The Freemasons also figure into the mix, inspiring websites and online discussion-group debates. Some 2012 enthusiasts suggest that the Gothic cathedrals built by Freemasons have encoded within their architectural structures mathematical information that foretells the end of the planet; others suggest that the mysterious “Tracing Board” art of the First Degree of Freemasonry visually depicts an understanding of the galactic alignment that will occur on December 21, 2012. On this (as on almost everything else), however, the Freemasons themselves remain silent.

The Scientific Perspective

The 2012 phenomenon isn’t just for conspiracy theorists and The History Channel–it’s also for scientists and The Discovery Channel. The unpleasant fact is that geophysicists and geologists have put forward several ways in which 2012 might spell doom for the planet Earth.

Mioara Mandea, a geophysicist at the GFZ German Research Center for Geosciences in Potsdam, Germany, and Nils Olsen, a geophysicist at the University of Copenhagen in Denmark, have published research suggesting that the Earth might soon experience a magnetic reversal. The last time the north and south poles flipped polarity was approximately 780,000 years ago. It seems clear to researchers that the Earth’s magnetic field has weakened at least ten percent over the last century and a half. If the trend continues, this might signal an upcoming magnetic reversal; it certainly will spell trouble for satellites and electronic equipment, since the magnetic field is what protects them from the dangerous and disruptive radiation from the sun.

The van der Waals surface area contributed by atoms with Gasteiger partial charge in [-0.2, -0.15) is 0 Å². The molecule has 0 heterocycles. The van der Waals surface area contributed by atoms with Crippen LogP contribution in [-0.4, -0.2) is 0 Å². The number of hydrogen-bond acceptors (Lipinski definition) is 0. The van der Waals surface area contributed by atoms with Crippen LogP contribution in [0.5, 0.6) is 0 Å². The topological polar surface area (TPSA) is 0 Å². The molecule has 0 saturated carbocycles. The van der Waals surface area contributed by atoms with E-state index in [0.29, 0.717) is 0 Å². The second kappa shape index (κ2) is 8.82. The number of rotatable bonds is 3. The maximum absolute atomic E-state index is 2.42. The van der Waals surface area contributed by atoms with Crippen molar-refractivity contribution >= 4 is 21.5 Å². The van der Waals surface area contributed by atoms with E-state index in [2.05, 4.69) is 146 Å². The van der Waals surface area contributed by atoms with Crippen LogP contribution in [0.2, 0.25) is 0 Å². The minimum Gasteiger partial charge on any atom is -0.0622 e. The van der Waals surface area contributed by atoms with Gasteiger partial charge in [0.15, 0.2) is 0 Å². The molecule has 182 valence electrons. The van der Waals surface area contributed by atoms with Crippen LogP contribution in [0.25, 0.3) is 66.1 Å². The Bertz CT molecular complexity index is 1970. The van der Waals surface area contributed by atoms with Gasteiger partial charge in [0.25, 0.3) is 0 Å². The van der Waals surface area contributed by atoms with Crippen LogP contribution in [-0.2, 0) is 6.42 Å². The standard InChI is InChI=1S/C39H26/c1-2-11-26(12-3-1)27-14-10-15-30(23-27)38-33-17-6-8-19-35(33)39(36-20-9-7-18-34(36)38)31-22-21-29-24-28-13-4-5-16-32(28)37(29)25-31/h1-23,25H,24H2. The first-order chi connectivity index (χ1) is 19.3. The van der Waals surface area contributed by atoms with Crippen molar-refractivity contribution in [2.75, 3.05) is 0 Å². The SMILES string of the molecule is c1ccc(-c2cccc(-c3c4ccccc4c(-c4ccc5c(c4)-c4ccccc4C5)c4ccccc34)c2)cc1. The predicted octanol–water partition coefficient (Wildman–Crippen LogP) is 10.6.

Added to this peril comes news from the National Oceanic and Atmosphere Administration and the National Aeronautics and Space Administration that solar activity will continue to climb until it peaks at the “solar maximum” around 2013, which arguably is close enough to December 21, 2012 to cause alarm. This rise in solar activity promises an increase of sunspots and possibly solar flares, both of which disrupt our satellites, radio, and communication systems, among other things. They may even affect the global temperature of the Earth, according to geologist Don Easterbrook of Western Washington University.

Geologist and mineralogist Alexei Dmitriev of the Siberian Department of the Russian Academy of Sciences goes further. He says an interstellar energy cloud with charged ions is currently “donating” extra, unstable energy to our galaxy, impacting all of the planets as well as the sun. He explains, “Effects here on Earth are to be found in the acceleration of the magnetic pole shift, in the vertical and horizontal ozone content distribution, and in the increased frequency and magnitude of significant catastrophic climatic events. There is a growing probability that we are moving into a rapid temperature instability period similar to the one that took place 10,000 years ago.” And what will this mean for the planet? Dmitriev suggests these changes may lead to a “total global revision of the range of species and life on Earth.” To the lay reader, that certainly doesn’t sound good.